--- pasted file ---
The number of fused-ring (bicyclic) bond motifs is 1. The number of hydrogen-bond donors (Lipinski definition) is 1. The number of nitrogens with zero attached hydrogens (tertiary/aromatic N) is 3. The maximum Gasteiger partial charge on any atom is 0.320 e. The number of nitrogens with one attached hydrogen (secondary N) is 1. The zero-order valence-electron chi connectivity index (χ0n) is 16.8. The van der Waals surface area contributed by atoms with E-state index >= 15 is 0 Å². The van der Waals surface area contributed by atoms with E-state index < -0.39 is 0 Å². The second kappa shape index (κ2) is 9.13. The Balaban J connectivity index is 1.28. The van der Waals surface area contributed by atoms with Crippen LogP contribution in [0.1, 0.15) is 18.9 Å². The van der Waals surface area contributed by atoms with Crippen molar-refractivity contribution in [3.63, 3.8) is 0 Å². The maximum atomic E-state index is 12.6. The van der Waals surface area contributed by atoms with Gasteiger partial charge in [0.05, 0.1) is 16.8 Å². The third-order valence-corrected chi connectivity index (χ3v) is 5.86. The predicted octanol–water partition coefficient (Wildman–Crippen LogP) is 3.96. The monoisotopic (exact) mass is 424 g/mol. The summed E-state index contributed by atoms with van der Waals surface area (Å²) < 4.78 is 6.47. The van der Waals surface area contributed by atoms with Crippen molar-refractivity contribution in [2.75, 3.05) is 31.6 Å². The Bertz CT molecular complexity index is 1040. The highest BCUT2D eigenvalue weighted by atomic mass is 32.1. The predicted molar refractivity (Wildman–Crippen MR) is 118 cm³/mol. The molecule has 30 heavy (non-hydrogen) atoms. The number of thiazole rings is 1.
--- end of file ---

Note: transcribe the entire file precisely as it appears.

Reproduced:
The number of fused-ring (bicyclic) bond motifs is 1. The number of hydrogen-bond donors (Lipinski definition) is 1. The number of nitrogens with zero attached hydrogens (tertiary/aromatic N) is 3. The maximum Gasteiger partial charge on any atom is 0.320 e. The number of nitrogens with one attached hydrogen (secondary N) is 1. The zero-order valence-electron chi connectivity index (χ0n) is 16.8. The van der Waals surface area contributed by atoms with E-state index >= 15 is 0 Å². The van der Waals surface area contributed by atoms with E-state index < -0.39 is 0 Å². The second kappa shape index (κ2) is 9.13. The Balaban J connectivity index is 1.28. The van der Waals surface area contributed by atoms with Crippen LogP contribution in [0.1, 0.15) is 18.9 Å². The van der Waals surface area contributed by atoms with Crippen molar-refractivity contribution in [3.63, 3.8) is 0 Å². The maximum atomic E-state index is 12.6. The van der Waals surface area contributed by atoms with Gasteiger partial charge in [0.05, 0.1) is 16.8 Å². The third-order valence-corrected chi connectivity index (χ3v) is 5.86. The predicted octanol–water partition coefficient (Wildman–Crippen LogP) is 3.96. The monoisotopic (exact) mass is 424 g/mol. The summed E-state index contributed by atoms with van der Waals surface area (Å²) < 4.78 is 6.47. The van der Waals surface area contributed by atoms with Crippen molar-refractivity contribution in [2.75, 3.05) is 31.6 Å². The Bertz CT molecular complexity index is 1040. The highest BCUT2D eigenvalue weighted by atomic mass is 32.1. The predicted molar refractivity (Wildman–Crippen MR) is 118 cm³/mol. The molecule has 30 heavy (non-hydrogen) atoms. The number of thiazole rings is 1.